On June 15, Secretary of Commerce Wilbur Ross named David J. Byrd the Minority Business Development Agency’s (MBDA) new national director. Byrd is no stranger to the agency, having served as deputy director since November under Henry Childs II, who left the agency in May. In his new role, Byrd will manage the development of agency initiatives, implement its policy agenda, and make final decisions on grant allocations.
The MBDA, established in 1969, aims to fuel the American economy by supporting Minority Business Enterprises (MBEs) through research and policy initiatives. With an estimated $42 million budget and 50 employees, the agency funds loans and grants, operates business centers which provide direct advice to minority entrepreneurs, and produces analyses of the landscape and trends of MBEs.
Prior to joining the Minority Business Development Agency, Byrd held several senior advisory roles at the Department of Housing and Urban Development (HUD), culminating in his appointment as deputy assistant secretary in the Office of the Assistant Secretary for Policy Development and Research. Before that, Byrd served on the Trump Transition Team, providing guidance on executive appointments and HUD policies. In 2003, Byrd started his own business, Byrd’s Eye LLC, a political consulting and executive coaching firm.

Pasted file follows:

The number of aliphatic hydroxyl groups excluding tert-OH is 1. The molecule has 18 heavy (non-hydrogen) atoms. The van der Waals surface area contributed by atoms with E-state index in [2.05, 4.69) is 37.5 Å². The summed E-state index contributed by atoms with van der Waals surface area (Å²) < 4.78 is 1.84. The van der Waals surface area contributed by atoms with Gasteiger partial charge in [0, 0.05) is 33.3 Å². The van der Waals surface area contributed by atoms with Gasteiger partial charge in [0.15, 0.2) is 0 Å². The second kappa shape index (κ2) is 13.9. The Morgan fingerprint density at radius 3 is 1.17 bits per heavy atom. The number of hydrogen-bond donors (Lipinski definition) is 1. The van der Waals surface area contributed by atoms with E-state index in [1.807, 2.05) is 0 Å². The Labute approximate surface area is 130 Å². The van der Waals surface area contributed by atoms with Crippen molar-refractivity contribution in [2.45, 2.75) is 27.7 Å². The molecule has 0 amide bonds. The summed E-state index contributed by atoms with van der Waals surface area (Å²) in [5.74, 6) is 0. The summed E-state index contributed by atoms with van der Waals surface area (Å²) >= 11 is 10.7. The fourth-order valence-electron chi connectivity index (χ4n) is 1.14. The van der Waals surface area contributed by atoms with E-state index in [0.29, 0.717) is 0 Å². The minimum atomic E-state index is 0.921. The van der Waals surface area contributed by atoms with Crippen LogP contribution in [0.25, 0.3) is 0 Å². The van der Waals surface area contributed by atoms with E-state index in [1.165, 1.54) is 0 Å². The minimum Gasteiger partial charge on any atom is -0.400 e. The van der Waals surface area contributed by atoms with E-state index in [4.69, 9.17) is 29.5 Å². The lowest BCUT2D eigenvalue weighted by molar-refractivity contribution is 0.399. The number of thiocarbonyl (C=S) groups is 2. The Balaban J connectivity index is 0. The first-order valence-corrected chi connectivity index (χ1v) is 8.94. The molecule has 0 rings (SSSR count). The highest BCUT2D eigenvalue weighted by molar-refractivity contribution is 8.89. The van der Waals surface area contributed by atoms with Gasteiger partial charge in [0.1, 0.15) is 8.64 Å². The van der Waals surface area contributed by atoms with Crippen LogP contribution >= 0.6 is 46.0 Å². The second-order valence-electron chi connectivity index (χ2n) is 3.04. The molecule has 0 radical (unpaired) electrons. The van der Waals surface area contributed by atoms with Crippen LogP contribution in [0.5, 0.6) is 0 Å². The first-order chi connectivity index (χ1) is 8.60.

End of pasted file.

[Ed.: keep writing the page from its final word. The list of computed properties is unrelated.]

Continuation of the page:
The MBDA mission is especially pressing due to the current widespread need for assistance: “We know that this is a very critical time to access resources and re-evaluate business strategies,” Byrd said in a virtual series, noting the particularly damaging impact COVID-19 has wrought on minority-owned businesses. He also celebrated broader socioeconomic trends, sharing that in the past five years firms owned by women of color have grown by 42%, generating over $ 400 billion in revenue annually, data which he called “absolutely astounding.”